Marion Standish, the California Endowment, suggested that communities focus on policy; we have a lot of programs and services, but policy is more sustainable, scalable, enforceable, and measureable. She advocated a "health-in-all-policies" approach, meaning health considerations should be integrated into other arenas. Standish also emphasized the importance of protecting existing revenue for obesity prevention, as well as identifying new sources. Lastly, she recommended finding and leveraging new constituencies that might be sympathetic to these efforts (such as those interested in food sustainability, community development, climate change, or education).

 

Federal Government

 

Kevin Concannon, Undersecretary for Food, Nutrition, and Consumer Services, U.S. Department of Agriculture (USDA), discussed some of the ways USDA is working to fight obesity. A number of existing USDA programs promote healthy food, including WIC and CACFP, school lunch programs, and the Supplemental Nutrition Assistance Program (SNAP, also known as food stamps). The USDA's "Smart Snacks in Schools" standards, which will be implemented in July 2014, will mandate that all food sold in schools meets certain nutritional standards. In addition, school lunches must now meet calorie limits, include more fruits, vegetables and whole grains, and contain low- or nonfat dairy products. Further, SNAP cards now generate coupons for healthy foods based on past purchases.

 

Howard Koh, Assistant Secretary for Health, Department of Health and Human Services (HHS), spoke about HHS's role in preventing obesity. HHS takes a social determinants approach to obesity, meaning it recognizes the influence behavioral and social factors have on health. In 2008, HHS released physical activity guidelines for the first time, and a Midcourse Report detailing strategies to increase activity in youth was released in late 2013. Koh highlighted the revitalization of the President's Youth Fitness Program, which now takes a more inclusive approach to getting kids excited about exercise. He pointed out that the Affordable Care Act (ACA) established the Prevention and Public Health Fund and mandates coverage of obesity screening and counseling. Challenges ahead include addressing food marketing to children, reaching out to non-traditional partners, and increasing the number of adults who meet the physical activity guidelines (according to self-reported data, only one in four people meet the guidelines, but objective measurements suggest that the number could be closer to five percent).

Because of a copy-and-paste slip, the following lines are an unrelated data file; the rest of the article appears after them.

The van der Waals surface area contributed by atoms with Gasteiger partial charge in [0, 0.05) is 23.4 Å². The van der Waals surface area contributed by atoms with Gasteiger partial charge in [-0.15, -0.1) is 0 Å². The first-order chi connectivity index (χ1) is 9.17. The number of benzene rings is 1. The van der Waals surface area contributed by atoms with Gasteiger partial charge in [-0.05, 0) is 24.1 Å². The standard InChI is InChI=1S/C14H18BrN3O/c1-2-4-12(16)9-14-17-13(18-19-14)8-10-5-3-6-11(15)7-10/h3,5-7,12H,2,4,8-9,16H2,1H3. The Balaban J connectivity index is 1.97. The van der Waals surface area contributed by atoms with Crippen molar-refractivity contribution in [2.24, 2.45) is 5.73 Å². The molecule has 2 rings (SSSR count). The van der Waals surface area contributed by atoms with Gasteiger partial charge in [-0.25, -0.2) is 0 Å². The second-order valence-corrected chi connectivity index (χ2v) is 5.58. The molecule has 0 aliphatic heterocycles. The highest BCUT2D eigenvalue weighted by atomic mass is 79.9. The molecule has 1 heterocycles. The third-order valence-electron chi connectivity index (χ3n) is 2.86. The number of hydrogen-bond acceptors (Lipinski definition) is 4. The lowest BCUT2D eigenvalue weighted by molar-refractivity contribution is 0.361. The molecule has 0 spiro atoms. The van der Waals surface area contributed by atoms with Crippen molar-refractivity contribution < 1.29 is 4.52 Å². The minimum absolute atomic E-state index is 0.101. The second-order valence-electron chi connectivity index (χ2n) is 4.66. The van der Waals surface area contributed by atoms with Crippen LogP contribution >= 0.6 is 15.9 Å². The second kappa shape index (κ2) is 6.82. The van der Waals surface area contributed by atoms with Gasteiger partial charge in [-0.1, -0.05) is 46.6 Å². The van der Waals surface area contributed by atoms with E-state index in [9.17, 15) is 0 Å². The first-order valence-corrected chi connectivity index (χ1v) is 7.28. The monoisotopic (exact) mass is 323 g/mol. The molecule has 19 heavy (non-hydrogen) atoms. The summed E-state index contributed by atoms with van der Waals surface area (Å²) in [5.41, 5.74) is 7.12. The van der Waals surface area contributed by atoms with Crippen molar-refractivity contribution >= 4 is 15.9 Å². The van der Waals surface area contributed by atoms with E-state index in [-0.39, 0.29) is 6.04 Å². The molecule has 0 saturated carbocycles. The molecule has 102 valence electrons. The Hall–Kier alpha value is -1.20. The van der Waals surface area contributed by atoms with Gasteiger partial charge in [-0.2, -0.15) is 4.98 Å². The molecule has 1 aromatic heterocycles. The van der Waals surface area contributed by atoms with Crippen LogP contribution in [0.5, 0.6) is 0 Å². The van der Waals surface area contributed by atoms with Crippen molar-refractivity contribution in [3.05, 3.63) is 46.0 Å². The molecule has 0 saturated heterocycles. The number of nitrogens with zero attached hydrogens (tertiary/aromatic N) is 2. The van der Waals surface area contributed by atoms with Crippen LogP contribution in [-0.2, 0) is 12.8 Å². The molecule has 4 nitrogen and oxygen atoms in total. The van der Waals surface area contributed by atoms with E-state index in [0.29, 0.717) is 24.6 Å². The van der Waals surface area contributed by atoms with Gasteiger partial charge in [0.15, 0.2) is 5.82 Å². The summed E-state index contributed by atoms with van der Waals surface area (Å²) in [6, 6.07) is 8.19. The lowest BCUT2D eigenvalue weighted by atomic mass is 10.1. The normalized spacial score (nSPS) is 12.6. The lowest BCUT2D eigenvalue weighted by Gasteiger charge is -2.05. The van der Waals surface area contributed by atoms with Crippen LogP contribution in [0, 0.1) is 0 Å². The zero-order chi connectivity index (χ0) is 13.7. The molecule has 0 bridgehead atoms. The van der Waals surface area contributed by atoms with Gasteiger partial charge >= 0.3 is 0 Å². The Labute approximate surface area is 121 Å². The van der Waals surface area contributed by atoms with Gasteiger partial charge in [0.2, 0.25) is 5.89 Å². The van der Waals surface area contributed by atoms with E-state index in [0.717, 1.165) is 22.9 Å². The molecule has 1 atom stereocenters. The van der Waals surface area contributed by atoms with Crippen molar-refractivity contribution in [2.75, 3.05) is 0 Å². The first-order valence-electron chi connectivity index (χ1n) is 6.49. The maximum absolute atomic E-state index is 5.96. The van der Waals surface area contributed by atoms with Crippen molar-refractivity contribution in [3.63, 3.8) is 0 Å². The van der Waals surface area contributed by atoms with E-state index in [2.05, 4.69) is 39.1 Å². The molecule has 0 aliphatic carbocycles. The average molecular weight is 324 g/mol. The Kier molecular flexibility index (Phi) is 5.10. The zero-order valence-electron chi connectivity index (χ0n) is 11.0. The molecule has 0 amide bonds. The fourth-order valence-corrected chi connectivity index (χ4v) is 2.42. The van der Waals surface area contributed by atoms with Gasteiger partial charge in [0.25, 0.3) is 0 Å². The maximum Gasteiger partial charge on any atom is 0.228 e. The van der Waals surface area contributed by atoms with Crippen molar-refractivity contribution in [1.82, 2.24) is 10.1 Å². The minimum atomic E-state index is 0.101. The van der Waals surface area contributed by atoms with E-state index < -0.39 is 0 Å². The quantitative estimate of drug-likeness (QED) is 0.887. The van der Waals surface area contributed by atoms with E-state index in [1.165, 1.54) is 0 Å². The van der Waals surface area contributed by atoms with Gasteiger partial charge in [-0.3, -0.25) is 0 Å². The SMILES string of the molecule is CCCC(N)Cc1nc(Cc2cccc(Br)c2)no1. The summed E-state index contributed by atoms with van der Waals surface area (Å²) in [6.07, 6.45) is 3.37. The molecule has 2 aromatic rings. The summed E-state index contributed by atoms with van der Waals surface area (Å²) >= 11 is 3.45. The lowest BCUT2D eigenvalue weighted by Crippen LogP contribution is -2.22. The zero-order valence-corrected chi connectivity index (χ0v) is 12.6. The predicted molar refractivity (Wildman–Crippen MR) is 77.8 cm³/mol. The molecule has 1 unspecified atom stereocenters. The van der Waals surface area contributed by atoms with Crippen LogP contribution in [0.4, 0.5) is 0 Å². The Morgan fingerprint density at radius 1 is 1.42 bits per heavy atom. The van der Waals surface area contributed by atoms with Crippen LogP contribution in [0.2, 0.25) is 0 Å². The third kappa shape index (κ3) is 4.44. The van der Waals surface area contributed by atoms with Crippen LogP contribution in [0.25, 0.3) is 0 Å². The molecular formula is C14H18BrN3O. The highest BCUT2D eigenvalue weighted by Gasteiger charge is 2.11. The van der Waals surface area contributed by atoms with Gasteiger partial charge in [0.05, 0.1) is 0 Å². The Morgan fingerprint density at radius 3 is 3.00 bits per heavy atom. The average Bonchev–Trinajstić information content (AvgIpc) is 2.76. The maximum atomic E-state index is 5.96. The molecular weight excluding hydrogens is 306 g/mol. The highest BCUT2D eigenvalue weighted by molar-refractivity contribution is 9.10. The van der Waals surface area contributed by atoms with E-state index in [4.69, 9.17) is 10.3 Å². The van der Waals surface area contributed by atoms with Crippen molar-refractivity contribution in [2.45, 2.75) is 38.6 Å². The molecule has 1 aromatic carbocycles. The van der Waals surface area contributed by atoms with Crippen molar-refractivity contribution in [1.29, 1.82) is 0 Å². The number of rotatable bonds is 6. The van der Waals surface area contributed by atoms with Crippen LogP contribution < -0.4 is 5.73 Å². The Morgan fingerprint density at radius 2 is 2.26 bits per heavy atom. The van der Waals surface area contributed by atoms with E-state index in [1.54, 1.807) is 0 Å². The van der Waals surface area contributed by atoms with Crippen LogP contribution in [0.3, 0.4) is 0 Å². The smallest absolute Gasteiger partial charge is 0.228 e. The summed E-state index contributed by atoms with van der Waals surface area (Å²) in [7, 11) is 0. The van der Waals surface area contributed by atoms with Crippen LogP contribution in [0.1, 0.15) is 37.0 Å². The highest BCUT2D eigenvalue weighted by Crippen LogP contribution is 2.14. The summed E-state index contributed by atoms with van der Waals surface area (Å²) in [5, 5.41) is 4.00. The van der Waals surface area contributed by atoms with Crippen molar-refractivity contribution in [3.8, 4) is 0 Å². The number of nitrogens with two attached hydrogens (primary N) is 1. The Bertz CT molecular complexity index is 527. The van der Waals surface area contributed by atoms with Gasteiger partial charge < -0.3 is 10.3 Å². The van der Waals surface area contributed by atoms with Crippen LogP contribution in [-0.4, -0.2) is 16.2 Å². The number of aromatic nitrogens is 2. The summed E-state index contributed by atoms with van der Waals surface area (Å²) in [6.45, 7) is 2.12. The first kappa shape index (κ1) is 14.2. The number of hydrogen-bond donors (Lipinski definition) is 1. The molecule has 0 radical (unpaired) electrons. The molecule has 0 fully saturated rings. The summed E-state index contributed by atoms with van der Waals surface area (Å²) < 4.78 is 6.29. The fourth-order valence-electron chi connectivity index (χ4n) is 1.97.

Jeff Levi, Trust for America's Health, argued for a multifaceted approach, asserting that there is no magic bullet. Each community has different challenges, he said. He also noted that the financing system for interventions tends to be focused on a short-term return on investment. He recommended that the federal government increase capacity for partnerships between the health care system and communities through systematic investment. Levi suggested that the Center for Medicare and Medicaid Innovation (CMMI) focus on the role accountable care can play in obesity prevention and adjust the timeframe so interventions are not expected to produce that immediate return on investment. Lastly, Levi recommended that the National Prevention Council, an intragovernmental body focused on prevention issues, be used to institute direct collaboration among the various federal partner agencies (as opposed to having each agency integrate health and prevention into its individual portfolio).

 

Businesses and Industry

 

Lisa Gable, Healthy Weight Commitment Foundation, discussed how more than 250 major businesses came together to form the Healthy Weight Commitment Foundation to address obesity. They pledged to remove 1.5 trillion calories from the marketplace by the end of 2015, a goal that was exceeded in May 2013. Gable noted that while the public health case for promoting and selling low- and reduced-calorie foods is clear, it is also good business. Lower calorie products drive sales growth, and many of the best-selling new food products are low calorie.

 

Larry Soler, Partnership for a Healthier America, remarked that the momentum has arrived for action to prevent obesity. The industry is feeling the pressure to provide healthier options, not just from advocates and policymakers, but from customers. Obesity prevention is an area where competitors can be brought together to advocate for healthy behaviors (for example, various players in the water industry have united to promote drinking water). Soler cautioned that creating meaningful change is difficult and recommended that advocates find a way to make it profitable for companies to take the risk of joining anti-obesity efforts.

Cato Institute Discusses the Research on Preschool Education

 
In light of President Obama's $75 billion proposal in last year's State of the Union Address to expand preschool to all four-year olds, the Cato Institute held a January 7 discussion on the existing research surrounding preschool education. The discussants included: David Armor, George Mason University; Deborah Phillips, Georgetown University; Grover Whitehurst, Brookings Institution; and Neal McCluskey, Cato Institute.